Answer Applies to: New York
    Replied: 6/27/2011
    Law Offices of Martina A. Vigil, PC
    Law Offices of Martina A. Vigil, PC | Martina A. Vigil
    It depends. This is more of a question that is specific to the facts of your employment application and contract rather than a question based on legal theory. Your application/ employment contract may have a clause that states you must disclose any subsequent offense to your employer. If there is no such content in your application and no such employment contract, you may be safe. However, you should consider your boss's reaction if he ever finds out about the criminal charge and how that would impact your position. It may come off as dishonest especially if your employment encompasses driving.
    Answer Applies to: California
    Replied: 6/27/2011
    Law Office of Barry Melton
    Law Office of Barry Melton | Barry Melton
    You need to be a little more specific about your job; simply having pending criminal charges involving a DUI can sometimes affect jobs of people working in public safety positions, including jobs involving transportation (such as railroad engineers.) And if you signed some kind of an agreement when you began employment that you would notify your employer if you were charged with an offense, you may have the obligation to do so. Finally, if "the hearing" you are talking about was some kind of a preliminary hearing and you were held to answer on charges, rather than found guilty, you do not yet have a conviction. I don't have enough facts to give you a definitive answer: Helmandollar v. DMV (1992) 7 Cal.App.4th 52Consult the lawyer who represented you at the hearing.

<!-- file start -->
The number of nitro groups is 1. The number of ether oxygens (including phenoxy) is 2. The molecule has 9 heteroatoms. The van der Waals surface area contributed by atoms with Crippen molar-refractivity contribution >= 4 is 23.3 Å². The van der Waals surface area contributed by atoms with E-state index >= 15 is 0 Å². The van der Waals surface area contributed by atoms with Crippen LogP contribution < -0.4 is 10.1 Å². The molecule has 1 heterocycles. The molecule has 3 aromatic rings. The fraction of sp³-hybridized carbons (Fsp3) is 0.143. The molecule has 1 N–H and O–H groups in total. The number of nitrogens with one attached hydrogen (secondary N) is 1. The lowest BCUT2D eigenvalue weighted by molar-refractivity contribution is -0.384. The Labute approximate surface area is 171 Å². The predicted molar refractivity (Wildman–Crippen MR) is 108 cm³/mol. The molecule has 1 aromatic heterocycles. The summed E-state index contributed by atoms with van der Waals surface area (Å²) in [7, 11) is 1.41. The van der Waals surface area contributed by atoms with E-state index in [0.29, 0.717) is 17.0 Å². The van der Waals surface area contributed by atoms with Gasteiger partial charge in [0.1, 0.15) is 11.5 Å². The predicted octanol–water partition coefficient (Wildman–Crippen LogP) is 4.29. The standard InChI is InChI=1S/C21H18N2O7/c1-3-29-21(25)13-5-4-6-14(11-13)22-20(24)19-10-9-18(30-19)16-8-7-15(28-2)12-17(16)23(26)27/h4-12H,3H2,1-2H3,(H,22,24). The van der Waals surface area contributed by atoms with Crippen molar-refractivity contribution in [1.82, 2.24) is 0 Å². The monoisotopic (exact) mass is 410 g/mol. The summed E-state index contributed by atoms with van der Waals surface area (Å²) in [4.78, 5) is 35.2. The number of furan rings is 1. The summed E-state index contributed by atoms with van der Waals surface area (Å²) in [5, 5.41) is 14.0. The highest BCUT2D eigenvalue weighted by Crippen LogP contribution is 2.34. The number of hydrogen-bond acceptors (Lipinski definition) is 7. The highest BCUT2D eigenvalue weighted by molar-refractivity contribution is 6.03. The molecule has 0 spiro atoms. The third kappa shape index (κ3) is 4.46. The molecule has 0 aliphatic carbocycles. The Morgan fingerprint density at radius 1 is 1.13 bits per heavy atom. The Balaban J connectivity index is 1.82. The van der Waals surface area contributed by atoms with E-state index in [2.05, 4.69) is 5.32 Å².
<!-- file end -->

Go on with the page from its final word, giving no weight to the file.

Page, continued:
Answer Applies to: California
    Replied: 6/27/2011
    Law Offices of Phil Hache
    Law Offices of Phil Hache | Phil Hache
    That depends on what you agreed to. If the paperwork only asked if you have been convicted with a felony. Then, no...because as of the date you signed the paperwork, you were not convicted of a felony. Also, unless there was an accident causing injury, or if you have had multiple DUI's, it will most likely be charged as a misdemeanor (which is a lessor classification of a crime than a felony). And remember, there is a difference between a "charge" and a "conviction." You can reach me through 1duilawyer.com for more info or if you would like to discuss your case in further detail. If in the paperwork, you promised to notify them of any future charges or convictions, then that may be a different story. Regardless, you should speak with an experienced DUI attorney about your case. I would be happy to help you out.